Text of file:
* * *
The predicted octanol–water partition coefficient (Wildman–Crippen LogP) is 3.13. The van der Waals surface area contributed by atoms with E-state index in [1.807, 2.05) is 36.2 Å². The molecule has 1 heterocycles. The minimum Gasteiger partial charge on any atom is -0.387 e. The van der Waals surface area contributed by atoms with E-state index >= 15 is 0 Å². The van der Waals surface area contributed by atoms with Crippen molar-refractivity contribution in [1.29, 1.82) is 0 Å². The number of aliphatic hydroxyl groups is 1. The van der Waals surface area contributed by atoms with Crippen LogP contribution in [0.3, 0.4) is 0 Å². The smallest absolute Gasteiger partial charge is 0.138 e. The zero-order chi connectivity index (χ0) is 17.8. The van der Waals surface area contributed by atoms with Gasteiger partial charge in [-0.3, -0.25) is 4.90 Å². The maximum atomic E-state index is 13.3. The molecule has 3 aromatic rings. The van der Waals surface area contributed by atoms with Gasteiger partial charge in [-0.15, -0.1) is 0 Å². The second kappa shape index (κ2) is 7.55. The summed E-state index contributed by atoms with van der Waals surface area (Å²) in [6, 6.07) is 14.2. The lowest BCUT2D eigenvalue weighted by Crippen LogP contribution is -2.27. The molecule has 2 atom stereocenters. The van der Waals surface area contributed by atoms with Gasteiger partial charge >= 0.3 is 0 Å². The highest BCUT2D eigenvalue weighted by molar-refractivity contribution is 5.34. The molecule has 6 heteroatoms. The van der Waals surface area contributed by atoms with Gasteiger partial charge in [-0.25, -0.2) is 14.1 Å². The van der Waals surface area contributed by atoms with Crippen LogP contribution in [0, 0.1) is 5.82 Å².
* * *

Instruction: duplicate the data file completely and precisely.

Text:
The predicted octanol–water partition coefficient (Wildman–Crippen LogP) is 3.13. The van der Waals surface area contributed by atoms with E-state index in [1.807, 2.05) is 36.2 Å². The molecule has 1 heterocycles. The minimum Gasteiger partial charge on any atom is -0.387 e. The van der Waals surface area contributed by atoms with E-state index >= 15 is 0 Å². The van der Waals surface area contributed by atoms with Crippen molar-refractivity contribution in [1.29, 1.82) is 0 Å². The number of aliphatic hydroxyl groups is 1. The van der Waals surface area contributed by atoms with Crippen LogP contribution in [0.3, 0.4) is 0 Å². The smallest absolute Gasteiger partial charge is 0.138 e. The zero-order chi connectivity index (χ0) is 17.8. The van der Waals surface area contributed by atoms with Gasteiger partial charge in [-0.3, -0.25) is 4.90 Å². The maximum atomic E-state index is 13.3. The molecule has 3 aromatic rings. The van der Waals surface area contributed by atoms with Gasteiger partial charge in [-0.15, -0.1) is 0 Å². The second kappa shape index (κ2) is 7.55. The summed E-state index contributed by atoms with van der Waals surface area (Å²) in [6, 6.07) is 14.2. The lowest BCUT2D eigenvalue weighted by Crippen LogP contribution is -2.27. The molecule has 2 atom stereocenters. The van der Waals surface area contributed by atoms with Gasteiger partial charge >= 0.3 is 0 Å². The highest BCUT2D eigenvalue weighted by molar-refractivity contribution is 5.34. The molecule has 6 heteroatoms. The van der Waals surface area contributed by atoms with Gasteiger partial charge in [-0.25, -0.2) is 14.1 Å². The van der Waals surface area contributed by atoms with Crippen LogP contribution in [0, 0.1) is 5.82 Å².